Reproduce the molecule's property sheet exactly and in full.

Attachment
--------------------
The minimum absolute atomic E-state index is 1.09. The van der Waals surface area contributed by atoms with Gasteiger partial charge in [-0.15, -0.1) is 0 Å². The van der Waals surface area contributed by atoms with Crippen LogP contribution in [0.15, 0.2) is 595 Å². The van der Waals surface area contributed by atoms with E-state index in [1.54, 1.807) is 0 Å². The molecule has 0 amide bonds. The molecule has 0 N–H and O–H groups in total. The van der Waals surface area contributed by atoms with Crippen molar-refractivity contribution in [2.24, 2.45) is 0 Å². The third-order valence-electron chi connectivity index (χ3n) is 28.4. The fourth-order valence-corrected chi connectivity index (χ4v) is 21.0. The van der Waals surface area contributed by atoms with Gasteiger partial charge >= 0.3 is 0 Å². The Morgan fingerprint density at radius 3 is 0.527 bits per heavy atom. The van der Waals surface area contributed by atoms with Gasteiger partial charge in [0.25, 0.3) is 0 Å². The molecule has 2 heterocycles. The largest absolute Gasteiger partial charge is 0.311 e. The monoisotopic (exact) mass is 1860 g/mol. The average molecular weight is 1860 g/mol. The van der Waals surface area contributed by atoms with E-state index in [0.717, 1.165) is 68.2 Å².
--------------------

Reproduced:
The minimum absolute atomic E-state index is 1.09. The van der Waals surface area contributed by atoms with Gasteiger partial charge in [-0.15, -0.1) is 0 Å². The van der Waals surface area contributed by atoms with Crippen LogP contribution in [0.15, 0.2) is 595 Å². The van der Waals surface area contributed by atoms with E-state index in [1.54, 1.807) is 0 Å². The molecule has 0 amide bonds. The molecule has 0 N–H and O–H groups in total. The van der Waals surface area contributed by atoms with Crippen molar-refractivity contribution in [2.24, 2.45) is 0 Å². The third-order valence-electron chi connectivity index (χ3n) is 28.4. The fourth-order valence-corrected chi connectivity index (χ4v) is 21.0. The van der Waals surface area contributed by atoms with Gasteiger partial charge >= 0.3 is 0 Å². The Morgan fingerprint density at radius 3 is 0.527 bits per heavy atom. The van der Waals surface area contributed by atoms with Gasteiger partial charge in [0.25, 0.3) is 0 Å². The molecule has 2 heterocycles. The largest absolute Gasteiger partial charge is 0.311 e. The monoisotopic (exact) mass is 1860 g/mol. The average molecular weight is 1860 g/mol. The van der Waals surface area contributed by atoms with E-state index in [0.717, 1.165) is 68.2 Å².